Research output: Chapter in Book/Report/Conference proceeding › Conference contribution

Abstract

The impact of inspiratory threshold loading on constant load exercise has been examined using absolute exercise intensities (Carra, J. et al. Journal of Applied Physiology. 2003; 94: 2448-2455). However, breathing load may alter the work-rates at which V̇O2peak and gas exchange threshold (GET) occur. Therefore, the aim of this study was to determine the effect of threshold loading on the response to ramp exercise. Twelve active males took part in this study. At separate visits (>48 hrs.) subjects performed maximal ramp cycle tests to determine V̇O2peak and GET with either no inspiratory resistance or threshold loads of 15 and 30 cmH2O. Breath-by-breath V̇O2 data was modelled using a bi-exponential function. The effect of inspiratory load on the V̇O2 response to ramp exercise was determined with one way analysis of variance and post-hoc linear trend analysis. During ramp exercise there were significant linear trends in GET (P=0.041) and peak power (P=0.002). There was no effect on V̇O2peak (P=0.719). This study has shown that the work-rate at GET decreases as threshold-load increases. Therefore, studies investigating constant load exercise should consider the use of intensities relative to GET.

title = "Effect of inspiratory pressure-threshold loading on the respiratory response to incremental exercise",

abstract = "The impact of inspiratory threshold loading on constant load exercise has been examined using absolute exercise intensities (Carra, J. et al. Journal of Applied Physiology. 2003; 94: 2448-2455). However, breathing load may alter the work-rates at which {\.V}O2peak and gas exchange threshold (GET) occur. Therefore, the aim of this study was to determine the effect of threshold loading on the response to ramp exercise. Twelve active males took part in this study. At separate visits (>48 hrs.) subjects performed maximal ramp cycle tests to determine {\.V}O2peak and GET with either no inspiratory resistance or threshold loads of 15 and 30 cmH2O. Breath-by-breath {\.V}O2 data was modelled using a bi-exponential function. The effect of inspiratory load on the {\.V}O2 response to ramp exercise was determined with one way analysis of variance and post-hoc linear trend analysis. During ramp exercise there were significant linear trends in GET (P=0.041) and peak power (P=0.002). There was no effect on {\.V}O2peak (P=0.719). This study has shown that the work-rate at GET decreases as threshold-load increases. Therefore, studies investigating constant load exercise should consider the use of intensities relative to GET.",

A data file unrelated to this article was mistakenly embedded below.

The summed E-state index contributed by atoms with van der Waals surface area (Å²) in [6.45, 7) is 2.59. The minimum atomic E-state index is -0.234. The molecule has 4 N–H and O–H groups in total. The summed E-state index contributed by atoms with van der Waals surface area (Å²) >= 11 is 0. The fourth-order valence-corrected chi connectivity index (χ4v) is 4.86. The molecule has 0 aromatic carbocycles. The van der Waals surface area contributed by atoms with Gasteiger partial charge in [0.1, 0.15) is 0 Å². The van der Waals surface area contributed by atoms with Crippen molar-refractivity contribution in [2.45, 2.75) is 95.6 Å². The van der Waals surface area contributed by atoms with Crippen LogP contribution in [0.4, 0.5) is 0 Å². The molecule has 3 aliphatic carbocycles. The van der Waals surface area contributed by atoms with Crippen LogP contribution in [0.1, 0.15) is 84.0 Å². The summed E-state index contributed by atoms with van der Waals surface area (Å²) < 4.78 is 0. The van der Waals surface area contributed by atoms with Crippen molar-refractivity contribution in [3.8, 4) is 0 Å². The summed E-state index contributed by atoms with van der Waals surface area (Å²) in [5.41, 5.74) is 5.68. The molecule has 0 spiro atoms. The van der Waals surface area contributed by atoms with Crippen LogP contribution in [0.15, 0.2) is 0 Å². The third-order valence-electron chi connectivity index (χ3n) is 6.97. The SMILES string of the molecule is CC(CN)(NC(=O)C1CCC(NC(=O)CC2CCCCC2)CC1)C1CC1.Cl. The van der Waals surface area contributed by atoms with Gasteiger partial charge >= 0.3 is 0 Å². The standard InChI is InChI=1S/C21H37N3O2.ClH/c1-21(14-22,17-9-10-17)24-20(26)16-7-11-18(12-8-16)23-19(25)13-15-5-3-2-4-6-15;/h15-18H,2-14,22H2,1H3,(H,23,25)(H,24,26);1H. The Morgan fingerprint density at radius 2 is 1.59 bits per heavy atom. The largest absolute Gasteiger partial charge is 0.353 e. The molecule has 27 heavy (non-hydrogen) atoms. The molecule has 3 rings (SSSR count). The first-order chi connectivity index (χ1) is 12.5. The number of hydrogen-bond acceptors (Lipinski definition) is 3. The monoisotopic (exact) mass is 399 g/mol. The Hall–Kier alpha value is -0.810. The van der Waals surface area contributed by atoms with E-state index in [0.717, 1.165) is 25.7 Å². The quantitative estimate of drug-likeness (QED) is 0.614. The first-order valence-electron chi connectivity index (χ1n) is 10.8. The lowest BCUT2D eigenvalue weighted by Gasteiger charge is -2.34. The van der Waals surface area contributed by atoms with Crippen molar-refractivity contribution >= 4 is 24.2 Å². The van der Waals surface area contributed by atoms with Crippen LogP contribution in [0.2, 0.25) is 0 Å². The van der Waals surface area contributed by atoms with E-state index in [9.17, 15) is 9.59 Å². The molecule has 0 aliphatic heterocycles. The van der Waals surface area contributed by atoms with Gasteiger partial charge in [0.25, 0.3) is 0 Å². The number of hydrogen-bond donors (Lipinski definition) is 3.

author = "Peter Habershon and Steve Draper and Stephen How",

European Respiratory Journal. Vol. 44 2014. p. 2110.

Research output: Chapter in Book/Report/Conference proceeding › Conference contribution

TY - GEN

T1 - Effect of inspiratory pressure-threshold loading on the respiratory response to incremental exercise

AU - Habershon, Peter

AU - Draper, Steve

AU - How, Stephen

PY - 2014

Y1 - 2014

N2 - The impact of inspiratory threshold loading on constant load exercise has been examined using absolute exercise intensities (Carra, J. et al. Journal of Applied Physiology. 2003; 94: 2448-2455). However, breathing load may alter the work-rates at which V̇O2peak and gas exchange threshold (GET) occur. Therefore, the aim of this study was to determine the effect of threshold loading on the response to ramp exercise. Twelve active males took part in this study. At separate visits (>48 hrs.) subjects performed maximal ramp cycle tests to determine V̇O2peak and GET with either no inspiratory resistance or threshold loads of 15 and 30 cmH2O. Breath-by-breath V̇O2 data was modelled using a bi-exponential function. The effect of inspiratory load on the V̇O2 response to ramp exercise was determined with one way analysis of variance and post-hoc linear trend analysis. During ramp exercise there were significant linear trends in GET (P=0.041) and peak power (P=0.002). There was no effect on V̇O2peak (P=0.719). This study has shown that the work-rate at GET decreases as threshold-load increases. Therefore, studies investigating constant load exercise should consider the use of intensities relative to GET.

AB - The impact of inspiratory threshold loading on constant load exercise has been examined using absolute exercise intensities (Carra, J. et al. Journal of Applied Physiology. 2003; 94: 2448-2455). However, breathing load may alter the work-rates at which V̇O2peak and gas exchange threshold (GET) occur. Therefore, the aim of this study was to determine the effect of threshold loading on the response to ramp exercise. Twelve active males took part in this study. At separate visits (>48 hrs.) subjects performed maximal ramp cycle tests to determine V̇O2peak and GET with either no inspiratory resistance or threshold loads of 15 and 30 cmH2O. Breath-by-breath V̇O2 data was modelled using a bi-exponential function. The effect of inspiratory load on the V̇O2 response to ramp exercise was determined with one way analysis of variance and post-hoc linear trend analysis. During ramp exercise there were significant linear trends in GET (P=0.041) and peak power (P=0.002). There was no effect on V̇O2peak (P=0.719). This study has shown that the work-rate at GET decreases as threshold-load increases. Therefore, studies investigating constant load exercise should consider the use of intensities relative to GET.